“I know that people like to say those kinds of things, but man has not exhausted his appeals and I believe it’ll be overturned on appeal,” Griffith from Virginia told Raw Story. “So yeah, you know, it’s not a final verdict until it’s a final verdict and until all these appeals are exhausted.”

Democrats may feel they were on the winning side in this court case, but they’re girding themselves for the public relations battle with Trump and his backers.

“There’s no doubt he will weaponize this verdict, and continue to choose violence over voting or violence over verdicts. You know, that’s just who he is,” Rep. Eric Swalwell (D-CA) told Raw Story. “And we have to be guardians of the rule of law and our democracy, and we’re ready.”

Eric Swalwell
Rep. Eric Swalwell (D-CA). (Kim Wilson/ Shutterstock)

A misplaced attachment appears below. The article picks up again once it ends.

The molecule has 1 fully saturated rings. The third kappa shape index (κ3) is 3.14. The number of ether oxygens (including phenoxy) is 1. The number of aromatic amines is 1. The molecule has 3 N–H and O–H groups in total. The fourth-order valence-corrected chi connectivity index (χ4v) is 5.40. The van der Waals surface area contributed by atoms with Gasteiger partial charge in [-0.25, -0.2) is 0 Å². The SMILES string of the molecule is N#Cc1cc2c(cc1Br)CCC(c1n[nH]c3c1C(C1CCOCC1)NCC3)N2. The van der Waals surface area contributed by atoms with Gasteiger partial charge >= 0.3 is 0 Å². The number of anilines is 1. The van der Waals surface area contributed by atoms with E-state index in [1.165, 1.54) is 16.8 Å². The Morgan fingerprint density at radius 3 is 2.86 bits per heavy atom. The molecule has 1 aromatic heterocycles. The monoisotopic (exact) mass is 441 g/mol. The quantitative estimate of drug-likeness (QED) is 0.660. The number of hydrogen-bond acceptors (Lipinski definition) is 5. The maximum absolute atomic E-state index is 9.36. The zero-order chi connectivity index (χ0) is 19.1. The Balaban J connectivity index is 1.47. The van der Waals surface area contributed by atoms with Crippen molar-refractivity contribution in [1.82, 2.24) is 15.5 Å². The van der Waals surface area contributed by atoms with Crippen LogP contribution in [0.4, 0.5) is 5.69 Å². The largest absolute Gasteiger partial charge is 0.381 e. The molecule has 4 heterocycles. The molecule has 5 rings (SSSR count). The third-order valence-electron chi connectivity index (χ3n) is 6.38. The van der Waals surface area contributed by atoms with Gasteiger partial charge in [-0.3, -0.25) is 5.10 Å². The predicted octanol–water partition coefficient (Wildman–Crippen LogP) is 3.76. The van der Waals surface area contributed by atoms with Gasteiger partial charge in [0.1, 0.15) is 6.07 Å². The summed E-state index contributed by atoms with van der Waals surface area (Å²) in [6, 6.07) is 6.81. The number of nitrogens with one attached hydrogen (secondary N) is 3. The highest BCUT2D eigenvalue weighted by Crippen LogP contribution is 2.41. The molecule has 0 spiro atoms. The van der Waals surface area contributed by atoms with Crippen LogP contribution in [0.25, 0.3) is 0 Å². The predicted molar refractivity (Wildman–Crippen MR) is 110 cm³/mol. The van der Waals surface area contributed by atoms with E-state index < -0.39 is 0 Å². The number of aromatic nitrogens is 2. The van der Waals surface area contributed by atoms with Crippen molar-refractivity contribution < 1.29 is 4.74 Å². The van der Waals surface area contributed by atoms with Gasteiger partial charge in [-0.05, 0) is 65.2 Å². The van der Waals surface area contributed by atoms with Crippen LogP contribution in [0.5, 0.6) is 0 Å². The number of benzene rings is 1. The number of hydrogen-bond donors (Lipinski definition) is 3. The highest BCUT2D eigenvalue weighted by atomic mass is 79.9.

That’s a message Democrats are hoping to spread far and wide. And people across the globe are watching.

“Truly, no one is above the law. It’s inspiring to see Trump legally held accountable,” Rep. Brendan Boyle (D-PA) texted Raw Story from Canberra, Australia.

Boyle was late to a meeting with local officials, because he was glued to a TV, watching the verdict come down.

“Donald Trump is now a convicted felon,” Boyle texted from the former penal colony mere minutes after Trump’s verdict came down Thursday. “He should be in prison, not the White House.”

Source: Raw Story – Celebrating 20 Years of Independent Journalism

TruthPukes Take:

  • “And he says a lot of things that I go, ‘C’mon, give me a break,’ but right now — even though he’s not in custody, per se, he’s in essence under house arrest — and he is a political prisoner.
  • A fundraising message from Donald Trump’s presidential campaign following a jury returning a guilty verdict May 30, 2024, on 34 felony counts of falsifying business records to conceal an affair with porn actress Stormy Daniels.
  • On the right — today’s new right, that is — former President Donald Trump’s guilty verdict is seen as a boon for the GOP.